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January 20, 2022

Policy-making means fight for justice

The voice of Rahel Sereke, interviewd by Sara Manisera, FADA Collective

Blackn[è]ss fest is the first festival in Italy which presents a re-elaborated version of the African lineage universe. Events and roundtables are organized both to think about the concept of being black, following a path of decolonization of the language, and to discuss topics such as mental health issues linked to racial profiling, discrimination, racism, and also music, cinema, media and representation of black people.

Voice Over Foundation chose to accompany the festival in this path and it decided to tell stories about it through the protagonist's voices during the whole year.

Interview with Rahel Sereke, urbanist, social and political activist.

Q: Could you introduce yourself? Who are you and what do you do?

A: My name is Rahel Sereke, I am a woman of Eritrean roots, I am Italian and I was born in Rome in 1978, despite having been adopted by the city Milan. I finished my academic studies in Milan as an urbanist and I decided to remain here because I became interested in some socio-political dynamics and processes typical of this place. Milan is a challenging city for several reasons, especially because here you need to contrast inequality. In the last few years I found in the anti-racist fight a particular purpose. At the end of 2013, with a large group of people of origins (Eritreans and Ethiopian), we built a desk of mutual support and solidarity towards people who crossed the Mediterranean sea and the Italian peninsula, in order to reach the north of Europe. This experience had an informal origin and later it was institutionalized. We set up Cambio Passo, an association which, in fact, helped to build Milan's reputation as a welcoming city.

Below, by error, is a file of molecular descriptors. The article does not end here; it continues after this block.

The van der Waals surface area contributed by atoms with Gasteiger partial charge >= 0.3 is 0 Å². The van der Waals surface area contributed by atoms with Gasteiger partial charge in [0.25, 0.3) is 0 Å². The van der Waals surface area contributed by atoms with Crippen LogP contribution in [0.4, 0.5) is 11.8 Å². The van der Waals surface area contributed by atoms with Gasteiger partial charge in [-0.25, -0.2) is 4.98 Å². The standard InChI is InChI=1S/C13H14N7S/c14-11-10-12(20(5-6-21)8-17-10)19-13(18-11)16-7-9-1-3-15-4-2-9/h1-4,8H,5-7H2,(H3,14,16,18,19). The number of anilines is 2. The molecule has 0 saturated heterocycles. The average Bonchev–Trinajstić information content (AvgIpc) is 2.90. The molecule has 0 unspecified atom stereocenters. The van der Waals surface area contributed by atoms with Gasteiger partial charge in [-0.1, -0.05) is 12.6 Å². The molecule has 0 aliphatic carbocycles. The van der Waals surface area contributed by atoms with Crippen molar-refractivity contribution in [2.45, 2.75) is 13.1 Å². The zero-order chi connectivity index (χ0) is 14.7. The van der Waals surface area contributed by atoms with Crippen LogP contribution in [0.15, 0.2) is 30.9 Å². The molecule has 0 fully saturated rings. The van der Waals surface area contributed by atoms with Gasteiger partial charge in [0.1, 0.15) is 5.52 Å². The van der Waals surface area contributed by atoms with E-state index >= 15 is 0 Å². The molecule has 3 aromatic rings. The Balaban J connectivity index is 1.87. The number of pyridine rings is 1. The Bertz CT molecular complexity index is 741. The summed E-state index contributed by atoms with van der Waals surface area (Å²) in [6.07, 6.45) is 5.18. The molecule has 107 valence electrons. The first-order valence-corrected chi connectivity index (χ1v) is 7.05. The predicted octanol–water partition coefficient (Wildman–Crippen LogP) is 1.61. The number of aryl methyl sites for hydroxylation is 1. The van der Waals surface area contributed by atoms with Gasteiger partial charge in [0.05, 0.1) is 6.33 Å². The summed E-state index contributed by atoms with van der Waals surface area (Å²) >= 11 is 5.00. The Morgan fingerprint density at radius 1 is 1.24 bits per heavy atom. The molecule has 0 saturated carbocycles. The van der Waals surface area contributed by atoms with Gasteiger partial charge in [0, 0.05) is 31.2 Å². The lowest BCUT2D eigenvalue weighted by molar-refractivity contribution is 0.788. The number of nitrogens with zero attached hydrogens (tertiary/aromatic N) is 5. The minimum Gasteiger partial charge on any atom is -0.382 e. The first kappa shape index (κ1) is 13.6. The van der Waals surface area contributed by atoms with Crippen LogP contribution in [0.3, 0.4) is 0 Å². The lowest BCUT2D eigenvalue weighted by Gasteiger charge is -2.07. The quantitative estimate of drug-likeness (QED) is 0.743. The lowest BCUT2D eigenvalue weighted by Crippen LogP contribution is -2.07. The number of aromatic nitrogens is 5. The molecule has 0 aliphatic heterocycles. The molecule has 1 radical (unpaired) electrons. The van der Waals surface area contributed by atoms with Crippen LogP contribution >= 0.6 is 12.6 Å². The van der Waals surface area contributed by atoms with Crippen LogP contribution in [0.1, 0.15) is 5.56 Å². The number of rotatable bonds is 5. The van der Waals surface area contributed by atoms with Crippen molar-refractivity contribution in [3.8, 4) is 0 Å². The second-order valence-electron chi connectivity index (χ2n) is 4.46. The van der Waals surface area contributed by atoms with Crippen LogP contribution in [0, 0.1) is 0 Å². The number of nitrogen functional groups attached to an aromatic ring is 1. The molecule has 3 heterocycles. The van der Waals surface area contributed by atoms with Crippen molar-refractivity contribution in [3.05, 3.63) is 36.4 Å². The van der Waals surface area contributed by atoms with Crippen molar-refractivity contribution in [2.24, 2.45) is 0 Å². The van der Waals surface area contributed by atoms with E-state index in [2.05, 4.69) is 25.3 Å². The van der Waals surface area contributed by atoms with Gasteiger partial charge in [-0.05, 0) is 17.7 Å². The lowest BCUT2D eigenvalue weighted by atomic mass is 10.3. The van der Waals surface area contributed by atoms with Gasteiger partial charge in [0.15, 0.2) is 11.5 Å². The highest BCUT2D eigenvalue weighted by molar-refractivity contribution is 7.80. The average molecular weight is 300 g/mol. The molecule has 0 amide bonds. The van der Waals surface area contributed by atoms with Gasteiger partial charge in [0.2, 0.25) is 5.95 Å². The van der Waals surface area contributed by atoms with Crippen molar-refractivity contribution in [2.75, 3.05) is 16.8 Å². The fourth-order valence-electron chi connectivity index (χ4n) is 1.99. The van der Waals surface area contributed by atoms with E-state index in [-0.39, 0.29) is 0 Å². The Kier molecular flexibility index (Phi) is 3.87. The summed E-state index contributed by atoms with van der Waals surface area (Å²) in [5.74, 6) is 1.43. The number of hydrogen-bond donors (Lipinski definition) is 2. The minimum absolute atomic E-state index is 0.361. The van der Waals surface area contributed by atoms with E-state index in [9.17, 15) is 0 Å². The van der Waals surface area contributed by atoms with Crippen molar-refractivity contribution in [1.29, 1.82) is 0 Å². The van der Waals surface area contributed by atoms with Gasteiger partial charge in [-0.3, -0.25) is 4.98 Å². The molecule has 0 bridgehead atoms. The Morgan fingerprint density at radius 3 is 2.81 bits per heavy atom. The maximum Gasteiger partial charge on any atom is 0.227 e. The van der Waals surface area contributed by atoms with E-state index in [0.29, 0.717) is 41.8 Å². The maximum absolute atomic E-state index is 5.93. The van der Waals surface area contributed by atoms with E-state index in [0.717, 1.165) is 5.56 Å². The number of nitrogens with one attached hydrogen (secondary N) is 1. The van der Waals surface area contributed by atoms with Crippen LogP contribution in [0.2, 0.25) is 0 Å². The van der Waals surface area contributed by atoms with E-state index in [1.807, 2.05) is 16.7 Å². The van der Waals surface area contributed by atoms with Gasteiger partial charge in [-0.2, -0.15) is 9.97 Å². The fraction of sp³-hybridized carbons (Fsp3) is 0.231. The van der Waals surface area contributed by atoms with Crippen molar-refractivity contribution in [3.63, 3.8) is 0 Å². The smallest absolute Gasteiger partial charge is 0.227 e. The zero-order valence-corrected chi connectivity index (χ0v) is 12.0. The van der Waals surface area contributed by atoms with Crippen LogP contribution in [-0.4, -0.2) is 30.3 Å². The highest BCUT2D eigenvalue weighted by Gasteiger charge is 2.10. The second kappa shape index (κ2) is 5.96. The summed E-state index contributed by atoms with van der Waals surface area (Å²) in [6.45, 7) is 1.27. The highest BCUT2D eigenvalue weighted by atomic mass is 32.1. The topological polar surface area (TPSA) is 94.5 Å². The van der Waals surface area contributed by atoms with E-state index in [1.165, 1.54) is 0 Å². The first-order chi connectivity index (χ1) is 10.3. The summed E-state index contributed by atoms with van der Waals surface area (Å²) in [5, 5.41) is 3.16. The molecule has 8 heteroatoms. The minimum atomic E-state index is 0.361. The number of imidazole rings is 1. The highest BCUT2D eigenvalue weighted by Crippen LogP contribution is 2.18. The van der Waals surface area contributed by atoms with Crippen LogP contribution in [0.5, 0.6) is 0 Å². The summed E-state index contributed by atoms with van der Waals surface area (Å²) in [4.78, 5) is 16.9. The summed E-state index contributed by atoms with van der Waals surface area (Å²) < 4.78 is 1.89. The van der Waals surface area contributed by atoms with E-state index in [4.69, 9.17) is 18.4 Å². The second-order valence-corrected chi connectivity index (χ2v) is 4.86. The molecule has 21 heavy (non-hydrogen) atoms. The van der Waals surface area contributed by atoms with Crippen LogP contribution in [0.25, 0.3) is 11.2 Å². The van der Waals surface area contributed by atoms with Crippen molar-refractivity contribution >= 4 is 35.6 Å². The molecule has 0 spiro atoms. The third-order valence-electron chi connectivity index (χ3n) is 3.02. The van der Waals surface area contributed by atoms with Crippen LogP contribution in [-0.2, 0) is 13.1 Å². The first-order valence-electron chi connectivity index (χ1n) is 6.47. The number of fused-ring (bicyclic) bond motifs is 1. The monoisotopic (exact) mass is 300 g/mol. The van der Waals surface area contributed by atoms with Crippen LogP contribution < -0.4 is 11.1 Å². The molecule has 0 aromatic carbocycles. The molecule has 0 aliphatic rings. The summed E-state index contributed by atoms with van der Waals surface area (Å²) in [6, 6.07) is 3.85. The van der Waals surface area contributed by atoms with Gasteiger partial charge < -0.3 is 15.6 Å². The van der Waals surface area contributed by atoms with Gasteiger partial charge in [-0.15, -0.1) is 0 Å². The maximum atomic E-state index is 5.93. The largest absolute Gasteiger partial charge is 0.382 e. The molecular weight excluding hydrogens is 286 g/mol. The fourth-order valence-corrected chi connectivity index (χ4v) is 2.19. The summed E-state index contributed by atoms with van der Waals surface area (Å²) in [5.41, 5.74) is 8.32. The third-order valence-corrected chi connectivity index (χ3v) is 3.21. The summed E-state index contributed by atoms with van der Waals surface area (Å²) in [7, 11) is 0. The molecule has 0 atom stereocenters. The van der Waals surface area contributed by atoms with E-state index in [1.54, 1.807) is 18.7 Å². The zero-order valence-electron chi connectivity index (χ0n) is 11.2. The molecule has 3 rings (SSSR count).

Q: Why at a certain point of your life did you decide to commit yourself to politics?

A: I love politics and it has fascinated me since I was very young. Probably, this passion is linked also to my personal experience and to the necessity of owning a sense of justice which was never recognized to me. I was born as a foreigner and like most immigrant teenagers I acquired the citizenship when I was between 18 and 19 years old. I heavily suffered from my condition of not being considered Italian, not only due to the common prejudice but also due to the relationship with the police forces. The first time I was detained I was at the airport and I was coming back from a school trip. They treated me as if I was a criminal. Of course, these experiences signed me. And then the tragedy of 2013 was agonizing, an event which needed a public response. I consider it one of the communities I belong to. And therefore, Cambio Passo was born in that moment, when the migration policies turned firmer and an imaginary enemy, a scapegoat, was created: the foreigner, the one on who people started to steer a certain type of social disadvantage.

Q: During the Blackn[è]ss fest, among the various themes, the topic of QTIBIPOC (Queer, Trans, Inter, Black, Indigenous and other Person of Colour) was discussed also. Why, in your opinion, it is important to bring this topic to the festival?